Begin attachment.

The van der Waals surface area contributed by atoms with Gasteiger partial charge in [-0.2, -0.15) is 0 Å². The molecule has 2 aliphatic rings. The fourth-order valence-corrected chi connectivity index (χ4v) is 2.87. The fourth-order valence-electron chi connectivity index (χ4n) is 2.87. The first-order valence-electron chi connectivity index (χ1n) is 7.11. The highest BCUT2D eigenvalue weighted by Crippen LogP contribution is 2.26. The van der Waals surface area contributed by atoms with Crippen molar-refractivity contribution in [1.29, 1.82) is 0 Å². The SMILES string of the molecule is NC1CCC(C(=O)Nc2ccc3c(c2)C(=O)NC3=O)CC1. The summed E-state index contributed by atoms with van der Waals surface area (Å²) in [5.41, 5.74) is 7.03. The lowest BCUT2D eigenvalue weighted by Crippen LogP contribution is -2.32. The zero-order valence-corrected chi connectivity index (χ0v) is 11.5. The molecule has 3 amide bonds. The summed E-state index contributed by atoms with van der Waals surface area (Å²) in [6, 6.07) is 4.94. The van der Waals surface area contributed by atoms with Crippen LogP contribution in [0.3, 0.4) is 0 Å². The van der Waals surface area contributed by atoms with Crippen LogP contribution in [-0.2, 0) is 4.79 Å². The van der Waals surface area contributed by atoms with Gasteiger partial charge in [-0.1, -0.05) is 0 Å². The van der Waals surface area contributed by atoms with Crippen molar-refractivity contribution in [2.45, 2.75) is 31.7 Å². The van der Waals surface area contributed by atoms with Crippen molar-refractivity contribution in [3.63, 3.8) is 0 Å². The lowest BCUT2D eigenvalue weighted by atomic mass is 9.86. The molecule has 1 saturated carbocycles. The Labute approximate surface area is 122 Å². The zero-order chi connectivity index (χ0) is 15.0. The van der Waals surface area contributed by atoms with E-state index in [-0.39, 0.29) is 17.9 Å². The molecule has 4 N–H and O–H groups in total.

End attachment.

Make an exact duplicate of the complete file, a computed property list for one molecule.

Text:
The van der Waals surface area contributed by atoms with Gasteiger partial charge in [-0.2, -0.15) is 0 Å². The molecule has 2 aliphatic rings. The fourth-order valence-corrected chi connectivity index (χ4v) is 2.87. The fourth-order valence-electron chi connectivity index (χ4n) is 2.87. The first-order valence-electron chi connectivity index (χ1n) is 7.11. The highest BCUT2D eigenvalue weighted by Crippen LogP contribution is 2.26. The van der Waals surface area contributed by atoms with Crippen molar-refractivity contribution in [1.29, 1.82) is 0 Å². The SMILES string of the molecule is NC1CCC(C(=O)Nc2ccc3c(c2)C(=O)NC3=O)CC1. The summed E-state index contributed by atoms with van der Waals surface area (Å²) in [5.41, 5.74) is 7.03. The lowest BCUT2D eigenvalue weighted by Crippen LogP contribution is -2.32. The zero-order valence-corrected chi connectivity index (χ0v) is 11.5. The molecule has 3 amide bonds. The summed E-state index contributed by atoms with van der Waals surface area (Å²) in [6, 6.07) is 4.94. The van der Waals surface area contributed by atoms with Crippen LogP contribution in [0.3, 0.4) is 0 Å². The van der Waals surface area contributed by atoms with Crippen LogP contribution in [-0.2, 0) is 4.79 Å². The van der Waals surface area contributed by atoms with Gasteiger partial charge in [-0.1, -0.05) is 0 Å². The van der Waals surface area contributed by atoms with Crippen molar-refractivity contribution in [2.45, 2.75) is 31.7 Å². The van der Waals surface area contributed by atoms with Crippen molar-refractivity contribution in [3.63, 3.8) is 0 Å². The lowest BCUT2D eigenvalue weighted by atomic mass is 9.86. The molecule has 1 saturated carbocycles. The Labute approximate surface area is 122 Å². The zero-order chi connectivity index (χ0) is 15.0. The van der Waals surface area contributed by atoms with E-state index in [-0.39, 0.29) is 17.9 Å². The molecule has 4 N–H and O–H groups in total.